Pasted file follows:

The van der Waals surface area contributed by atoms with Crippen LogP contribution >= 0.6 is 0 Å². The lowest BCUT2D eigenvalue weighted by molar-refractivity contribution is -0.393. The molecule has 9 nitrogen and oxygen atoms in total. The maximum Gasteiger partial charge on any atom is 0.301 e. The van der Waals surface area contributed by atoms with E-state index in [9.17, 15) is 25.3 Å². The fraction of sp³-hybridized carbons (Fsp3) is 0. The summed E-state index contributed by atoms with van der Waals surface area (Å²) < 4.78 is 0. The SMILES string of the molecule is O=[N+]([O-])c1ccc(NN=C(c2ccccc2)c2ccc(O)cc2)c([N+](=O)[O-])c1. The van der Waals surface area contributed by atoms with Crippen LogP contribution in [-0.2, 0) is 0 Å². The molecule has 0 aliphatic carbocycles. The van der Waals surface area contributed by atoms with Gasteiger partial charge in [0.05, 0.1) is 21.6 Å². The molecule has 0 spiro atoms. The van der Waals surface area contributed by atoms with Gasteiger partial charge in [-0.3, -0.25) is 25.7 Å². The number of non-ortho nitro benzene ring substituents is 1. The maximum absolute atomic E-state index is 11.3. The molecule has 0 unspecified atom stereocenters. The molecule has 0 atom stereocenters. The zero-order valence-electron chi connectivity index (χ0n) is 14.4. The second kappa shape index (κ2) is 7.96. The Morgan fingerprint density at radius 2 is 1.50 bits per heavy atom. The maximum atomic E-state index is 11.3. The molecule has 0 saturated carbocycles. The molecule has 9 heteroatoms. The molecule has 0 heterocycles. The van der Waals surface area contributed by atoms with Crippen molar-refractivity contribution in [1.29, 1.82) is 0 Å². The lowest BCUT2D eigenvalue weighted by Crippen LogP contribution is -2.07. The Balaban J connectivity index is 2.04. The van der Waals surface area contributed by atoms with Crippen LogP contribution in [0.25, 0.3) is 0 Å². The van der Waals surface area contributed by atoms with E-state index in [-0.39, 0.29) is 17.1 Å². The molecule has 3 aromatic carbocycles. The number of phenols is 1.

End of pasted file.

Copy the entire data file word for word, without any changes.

The van der Waals surface area contributed by atoms with Crippen LogP contribution >= 0.6 is 0 Å². The lowest BCUT2D eigenvalue weighted by molar-refractivity contribution is -0.393. The molecule has 9 nitrogen and oxygen atoms in total. The maximum Gasteiger partial charge on any atom is 0.301 e. The van der Waals surface area contributed by atoms with E-state index in [9.17, 15) is 25.3 Å². The fraction of sp³-hybridized carbons (Fsp3) is 0. The summed E-state index contributed by atoms with van der Waals surface area (Å²) < 4.78 is 0. The SMILES string of the molecule is O=[N+]([O-])c1ccc(NN=C(c2ccccc2)c2ccc(O)cc2)c([N+](=O)[O-])c1. The van der Waals surface area contributed by atoms with Crippen LogP contribution in [-0.2, 0) is 0 Å². The molecule has 0 aliphatic carbocycles. The van der Waals surface area contributed by atoms with Gasteiger partial charge in [0.05, 0.1) is 21.6 Å². The molecule has 0 spiro atoms. The van der Waals surface area contributed by atoms with Gasteiger partial charge in [-0.3, -0.25) is 25.7 Å². The number of non-ortho nitro benzene ring substituents is 1. The maximum absolute atomic E-state index is 11.3. The molecule has 0 unspecified atom stereocenters. The molecule has 0 atom stereocenters. The zero-order valence-electron chi connectivity index (χ0n) is 14.4. The second kappa shape index (κ2) is 7.96. The Morgan fingerprint density at radius 2 is 1.50 bits per heavy atom. The maximum atomic E-state index is 11.3. The molecule has 0 saturated carbocycles. The molecule has 9 heteroatoms. The molecule has 0 heterocycles. The van der Waals surface area contributed by atoms with Crippen molar-refractivity contribution in [1.29, 1.82) is 0 Å². The lowest BCUT2D eigenvalue weighted by Crippen LogP contribution is -2.07. The Balaban J connectivity index is 2.04. The van der Waals surface area contributed by atoms with Crippen LogP contribution in [0.25, 0.3) is 0 Å². The van der Waals surface area contributed by atoms with E-state index in [-0.39, 0.29) is 17.1 Å². The molecule has 3 aromatic carbocycles. The number of phenols is 1.